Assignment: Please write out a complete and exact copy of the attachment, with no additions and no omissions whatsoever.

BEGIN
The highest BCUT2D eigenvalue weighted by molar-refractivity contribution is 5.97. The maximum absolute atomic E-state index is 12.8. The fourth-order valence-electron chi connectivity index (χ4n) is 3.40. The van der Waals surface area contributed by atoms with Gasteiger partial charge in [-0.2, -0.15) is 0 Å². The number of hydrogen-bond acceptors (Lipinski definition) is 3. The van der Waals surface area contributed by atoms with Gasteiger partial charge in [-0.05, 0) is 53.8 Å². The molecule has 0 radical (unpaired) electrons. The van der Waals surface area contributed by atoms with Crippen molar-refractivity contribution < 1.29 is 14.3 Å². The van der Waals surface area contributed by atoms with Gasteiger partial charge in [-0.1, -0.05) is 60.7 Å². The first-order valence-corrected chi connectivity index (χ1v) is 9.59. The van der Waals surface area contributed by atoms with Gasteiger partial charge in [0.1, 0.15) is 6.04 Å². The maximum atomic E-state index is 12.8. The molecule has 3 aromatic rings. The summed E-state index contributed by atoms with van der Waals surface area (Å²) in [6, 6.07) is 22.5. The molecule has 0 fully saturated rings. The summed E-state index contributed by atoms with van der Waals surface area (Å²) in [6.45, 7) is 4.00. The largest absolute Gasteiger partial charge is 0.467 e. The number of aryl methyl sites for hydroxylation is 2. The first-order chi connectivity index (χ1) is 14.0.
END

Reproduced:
The highest BCUT2D eigenvalue weighted by molar-refractivity contribution is 5.97. The maximum absolute atomic E-state index is 12.8. The fourth-order valence-electron chi connectivity index (χ4n) is 3.40. The van der Waals surface area contributed by atoms with Gasteiger partial charge in [-0.2, -0.15) is 0 Å². The number of hydrogen-bond acceptors (Lipinski definition) is 3. The van der Waals surface area contributed by atoms with Gasteiger partial charge in [-0.05, 0) is 53.8 Å². The molecule has 0 radical (unpaired) electrons. The van der Waals surface area contributed by atoms with Crippen molar-refractivity contribution < 1.29 is 14.3 Å². The van der Waals surface area contributed by atoms with Gasteiger partial charge in [-0.1, -0.05) is 60.7 Å². The first-order valence-corrected chi connectivity index (χ1v) is 9.59. The van der Waals surface area contributed by atoms with Gasteiger partial charge in [0.1, 0.15) is 6.04 Å². The maximum atomic E-state index is 12.8. The molecule has 3 aromatic rings. The summed E-state index contributed by atoms with van der Waals surface area (Å²) in [6, 6.07) is 22.5. The molecule has 0 fully saturated rings. The summed E-state index contributed by atoms with van der Waals surface area (Å²) in [6.45, 7) is 4.00. The largest absolute Gasteiger partial charge is 0.467 e. The number of aryl methyl sites for hydroxylation is 2. The first-order chi connectivity index (χ1) is 14.0.